Cloud and Big Data Come Together in the Ocean Observatories Initiative to Give Scientists Real-Time Access to Environmental Measurements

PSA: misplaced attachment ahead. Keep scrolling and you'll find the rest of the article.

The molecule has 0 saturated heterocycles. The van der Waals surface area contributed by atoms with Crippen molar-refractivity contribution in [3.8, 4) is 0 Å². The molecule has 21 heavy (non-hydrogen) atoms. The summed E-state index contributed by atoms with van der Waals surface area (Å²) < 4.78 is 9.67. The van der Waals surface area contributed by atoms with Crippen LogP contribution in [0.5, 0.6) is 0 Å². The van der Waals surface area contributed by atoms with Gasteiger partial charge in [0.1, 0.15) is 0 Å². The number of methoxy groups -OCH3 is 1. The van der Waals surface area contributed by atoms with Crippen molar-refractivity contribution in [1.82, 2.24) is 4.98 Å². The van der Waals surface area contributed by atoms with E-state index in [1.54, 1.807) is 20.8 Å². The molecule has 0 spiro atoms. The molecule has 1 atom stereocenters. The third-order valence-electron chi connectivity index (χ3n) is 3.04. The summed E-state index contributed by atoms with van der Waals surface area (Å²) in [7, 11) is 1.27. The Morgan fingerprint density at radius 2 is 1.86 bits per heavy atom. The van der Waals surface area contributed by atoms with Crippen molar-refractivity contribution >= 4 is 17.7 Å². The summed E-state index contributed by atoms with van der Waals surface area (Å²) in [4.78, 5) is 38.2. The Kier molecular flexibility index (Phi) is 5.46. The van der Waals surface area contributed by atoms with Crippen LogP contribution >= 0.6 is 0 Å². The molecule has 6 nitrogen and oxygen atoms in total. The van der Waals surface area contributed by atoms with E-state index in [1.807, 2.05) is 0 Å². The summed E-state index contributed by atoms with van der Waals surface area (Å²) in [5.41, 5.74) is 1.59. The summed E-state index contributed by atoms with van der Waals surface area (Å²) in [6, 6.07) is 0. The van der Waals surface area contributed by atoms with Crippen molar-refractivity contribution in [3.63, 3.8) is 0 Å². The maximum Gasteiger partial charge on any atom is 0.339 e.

Cloud and Big Data Come Together in the OceanObservatories Initiative to Give Scientists Real-Time Accessto Environmental MeasurementsTranscript of a BrieﬁngsDirect podcast on how cloud and big data come together to offerresearchers a treasure trove of new real-time information.Listen to the podcast. Find it on iTunes/iPod. Sponsor: VMwareDana Gardner: Hi. This is Dana Gardner, Principal Analyst at Interarbor Solutions, and youre listening to BrieﬁngsDirect. Today, we present a sponsored podcast discussion on a fascinating global ocean studies initiative that deﬁnes some of the superlative around big data, cloud, and middleware integration capabilities. Well be exploring the Ocean Observatories Initiative (OOI) and itsaccompanying Cyberinfrastructure Program. This undertaking aims at providing anunprecedented ability to study the Earths oceans and climate impact using myriad distributedcenters and oceans worth of data.The scale and impact of the sciences importance is closely followed by the magnitude of thecomputer science needed to make that data accessible and actionable by scientists. In a sense, theOOI and its infrastructure program are constructing a big data scale programmable andintegratable cloud fabric. [Disclosure: VMware is a sponsor of BrieﬁngsDirect podcasts.]We’ve gathered three leaders to explain the OOI and how the Cyberinfrastructure Program maynot only solve this set of data and compute problems, but perhaps establish how future massivedata and analysis problems are solved.Here to share their story on OOI are our guests. Please join me in welcoming Matthew Arrott, Project Manager at the OOI Cyberinfrastructure. Matthews career spans more than 20 years in design leadership and engineering management for software and network systems.He’s held leadership positions at Currenex, DreamWorks SKG, Autodesk, and the NationalCenter for Supercomputing Applications. His most recent work has been with the University ofCalifornia as e-Science Program Manager while focusing on delivering the OOICyberinfrastructure capabilities.Also joining us is Michael Meisinger. He is the Managing Systems Architect for the OceanObservatories Initiative Cyberinfrastructure. Since 2007, Michael has been employed by theUniversity of California, San Diego. He leads a team of systems architects on the OOI Project.